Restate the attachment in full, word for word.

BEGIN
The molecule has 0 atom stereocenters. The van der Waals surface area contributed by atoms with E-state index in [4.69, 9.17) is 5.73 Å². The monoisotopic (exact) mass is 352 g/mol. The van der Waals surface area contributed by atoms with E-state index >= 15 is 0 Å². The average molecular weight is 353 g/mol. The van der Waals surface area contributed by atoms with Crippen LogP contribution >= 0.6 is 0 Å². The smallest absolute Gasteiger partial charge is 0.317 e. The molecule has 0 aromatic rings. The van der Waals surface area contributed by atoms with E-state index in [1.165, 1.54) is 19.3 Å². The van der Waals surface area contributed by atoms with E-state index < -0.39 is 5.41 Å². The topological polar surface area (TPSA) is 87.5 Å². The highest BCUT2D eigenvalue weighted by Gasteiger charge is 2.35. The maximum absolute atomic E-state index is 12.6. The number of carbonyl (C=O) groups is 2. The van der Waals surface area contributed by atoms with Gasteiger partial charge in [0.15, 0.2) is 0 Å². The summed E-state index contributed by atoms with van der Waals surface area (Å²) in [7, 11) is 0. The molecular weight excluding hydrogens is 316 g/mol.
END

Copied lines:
The molecule has 0 atom stereocenters. The van der Waals surface area contributed by atoms with E-state index in [4.69, 9.17) is 5.73 Å². The monoisotopic (exact) mass is 352 g/mol. The van der Waals surface area contributed by atoms with E-state index >= 15 is 0 Å². The average molecular weight is 353 g/mol. The van der Waals surface area contributed by atoms with Crippen LogP contribution >= 0.6 is 0 Å². The smallest absolute Gasteiger partial charge is 0.317 e. The molecule has 0 aromatic rings. The van der Waals surface area contributed by atoms with E-state index in [1.165, 1.54) is 19.3 Å². The van der Waals surface area contributed by atoms with E-state index < -0.39 is 5.41 Å². The topological polar surface area (TPSA) is 87.5 Å². The highest BCUT2D eigenvalue weighted by Gasteiger charge is 2.35. The maximum absolute atomic E-state index is 12.6. The number of carbonyl (C=O) groups is 2. The van der Waals surface area contributed by atoms with Gasteiger partial charge in [0.15, 0.2) is 0 Å². The summed E-state index contributed by atoms with van der Waals surface area (Å²) in [7, 11) is 0. The molecular weight excluding hydrogens is 316 g/mol.